A freeze on tuition and general and special fees at Ohio colleges will continue if the state legislature adopts a budget plan proposed by Gov. John Kasich on Monday.
Kasich’s proposal would freeze tuition in 2018 and 2019 at public universities such as Wright State, Miami and Clark State, while also incrementally increasing funding for higher education over the next two years. The budget would increase funding by 1 percent to $2.66 billion in fiscal year 2018 and then by another 1.8 percent to $2.71 billion in fiscal year 2019, according to the proposal.
While universities are thankful for the funding increase, Bruce Johnson, president of the inter-university council of Ohio said it is not enough to offset a lack of funding form other sources.
“Of course we always want students to pay as little as possible,” Johnson said. “But this isn’t keeping up with the growth.”
Ohio’s per-student spending dropped from $5,627 in 2008 to $5,078 in 2015, according to the Chronicle of Higher Education. The national average in 2015 was $6,996.
To cut down on costs to students, the governor wants to require colleges to provide textbooks to students beginning in the fall of 2018. Colleges would be able to charge a fee of no more than $300 to offset the cost of those course materials.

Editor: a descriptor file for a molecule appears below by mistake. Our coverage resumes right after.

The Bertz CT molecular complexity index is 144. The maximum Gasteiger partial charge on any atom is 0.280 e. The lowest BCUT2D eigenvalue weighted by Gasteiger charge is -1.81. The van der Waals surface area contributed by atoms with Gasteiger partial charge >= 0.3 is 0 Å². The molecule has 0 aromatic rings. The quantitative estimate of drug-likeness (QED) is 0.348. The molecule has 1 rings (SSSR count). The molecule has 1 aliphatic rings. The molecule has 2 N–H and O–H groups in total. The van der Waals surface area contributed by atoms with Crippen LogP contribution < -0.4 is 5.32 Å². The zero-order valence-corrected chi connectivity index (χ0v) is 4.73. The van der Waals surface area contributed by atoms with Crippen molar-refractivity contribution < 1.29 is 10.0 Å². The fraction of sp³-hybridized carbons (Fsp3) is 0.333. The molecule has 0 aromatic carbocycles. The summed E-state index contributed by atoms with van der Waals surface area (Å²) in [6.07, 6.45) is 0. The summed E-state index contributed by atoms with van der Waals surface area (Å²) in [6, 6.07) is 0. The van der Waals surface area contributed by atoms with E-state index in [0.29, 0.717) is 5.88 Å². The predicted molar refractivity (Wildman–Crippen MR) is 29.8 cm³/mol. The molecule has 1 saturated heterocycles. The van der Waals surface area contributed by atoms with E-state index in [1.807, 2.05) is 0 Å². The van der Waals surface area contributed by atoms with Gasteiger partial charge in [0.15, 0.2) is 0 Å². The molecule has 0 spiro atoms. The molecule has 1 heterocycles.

The University of Dayton already helps students pay for books by offering a book scholarship of up to $4,000 to students who visit campus and fill out at FAFSA application, said spokeswoman Meagan Pant.
The budget proposal will also try to encourage people who never completed their degree to finish it with the help of a scholarship.
The “Finish Your Future” scholarship program will be funded with $2 million in FY 2018 and $4 million in FY 2019 and would dole out scholarships to students who were within one year of completing their degree, according to the proposal.
One higher education item that made a return appearance in this year’s biennium was Kasich’s push for bachelor’s degrees to be offered at community colleges. The budget calls for specialized four-year degrees that don’t overlap with offerings at nearby universities to be offered at community colleges.
The community college proposal has been brought up a few times but died in the legislature last year. Officials at Sinclair Community College and Clark State Community College have been supporters of the concept.
“We appreciate Governor Kasich’s support for allowing community colleges the ability to offer job focused bachelor’s degrees that Ohio’s students cannot currently obtain,” Sinclair spokesman Adam Murka said in an email after Tuesday’s budget announcements.
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